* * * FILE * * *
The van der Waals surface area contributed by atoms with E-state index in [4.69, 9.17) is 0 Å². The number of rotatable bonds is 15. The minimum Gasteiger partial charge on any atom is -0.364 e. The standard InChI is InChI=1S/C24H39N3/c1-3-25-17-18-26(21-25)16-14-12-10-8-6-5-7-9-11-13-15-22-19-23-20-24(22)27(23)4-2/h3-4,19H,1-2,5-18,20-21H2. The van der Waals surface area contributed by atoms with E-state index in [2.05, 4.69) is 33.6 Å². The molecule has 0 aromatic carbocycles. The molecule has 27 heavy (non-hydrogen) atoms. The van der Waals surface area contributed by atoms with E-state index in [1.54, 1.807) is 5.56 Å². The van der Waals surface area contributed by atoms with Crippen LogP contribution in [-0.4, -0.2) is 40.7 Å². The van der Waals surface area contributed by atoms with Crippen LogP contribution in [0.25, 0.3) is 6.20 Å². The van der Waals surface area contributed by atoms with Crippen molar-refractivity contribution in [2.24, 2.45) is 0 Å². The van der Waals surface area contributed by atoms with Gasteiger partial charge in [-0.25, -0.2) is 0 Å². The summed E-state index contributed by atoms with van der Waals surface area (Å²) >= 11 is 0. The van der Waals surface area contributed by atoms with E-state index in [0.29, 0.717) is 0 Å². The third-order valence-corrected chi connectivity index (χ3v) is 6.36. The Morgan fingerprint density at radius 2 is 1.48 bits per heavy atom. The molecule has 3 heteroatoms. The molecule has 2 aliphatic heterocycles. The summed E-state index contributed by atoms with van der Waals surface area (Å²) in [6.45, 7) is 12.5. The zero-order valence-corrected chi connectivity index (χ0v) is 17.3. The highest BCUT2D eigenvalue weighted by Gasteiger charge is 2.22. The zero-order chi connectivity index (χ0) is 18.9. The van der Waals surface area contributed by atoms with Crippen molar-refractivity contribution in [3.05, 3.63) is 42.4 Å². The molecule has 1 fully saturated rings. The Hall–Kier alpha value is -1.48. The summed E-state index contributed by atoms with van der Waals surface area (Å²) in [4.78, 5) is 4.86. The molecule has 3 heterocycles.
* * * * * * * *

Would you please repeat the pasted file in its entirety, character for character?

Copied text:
The van der Waals surface area contributed by atoms with E-state index in [4.69, 9.17) is 0 Å². The number of rotatable bonds is 15. The minimum Gasteiger partial charge on any atom is -0.364 e. The standard InChI is InChI=1S/C24H39N3/c1-3-25-17-18-26(21-25)16-14-12-10-8-6-5-7-9-11-13-15-22-19-23-20-24(22)27(23)4-2/h3-4,19H,1-2,5-18,20-21H2. The van der Waals surface area contributed by atoms with E-state index in [2.05, 4.69) is 33.6 Å². The molecule has 0 aromatic carbocycles. The molecule has 27 heavy (non-hydrogen) atoms. The van der Waals surface area contributed by atoms with E-state index in [1.54, 1.807) is 5.56 Å². The van der Waals surface area contributed by atoms with Crippen LogP contribution in [-0.4, -0.2) is 40.7 Å². The van der Waals surface area contributed by atoms with Crippen LogP contribution in [0.25, 0.3) is 6.20 Å². The van der Waals surface area contributed by atoms with Crippen molar-refractivity contribution in [2.24, 2.45) is 0 Å². The van der Waals surface area contributed by atoms with Gasteiger partial charge in [-0.25, -0.2) is 0 Å². The summed E-state index contributed by atoms with van der Waals surface area (Å²) >= 11 is 0. The van der Waals surface area contributed by atoms with E-state index in [0.29, 0.717) is 0 Å². The third-order valence-corrected chi connectivity index (χ3v) is 6.36. The Morgan fingerprint density at radius 2 is 1.48 bits per heavy atom. The molecule has 3 heteroatoms. The molecule has 2 aliphatic heterocycles. The summed E-state index contributed by atoms with van der Waals surface area (Å²) in [6.45, 7) is 12.5. The zero-order valence-corrected chi connectivity index (χ0v) is 17.3. The highest BCUT2D eigenvalue weighted by Gasteiger charge is 2.22. The zero-order chi connectivity index (χ0) is 18.9. The van der Waals surface area contributed by atoms with Crippen molar-refractivity contribution in [3.05, 3.63) is 42.4 Å². The molecule has 1 fully saturated rings. The Hall–Kier alpha value is -1.48. The summed E-state index contributed by atoms with van der Waals surface area (Å²) in [4.78, 5) is 4.86. The molecule has 3 heterocycles.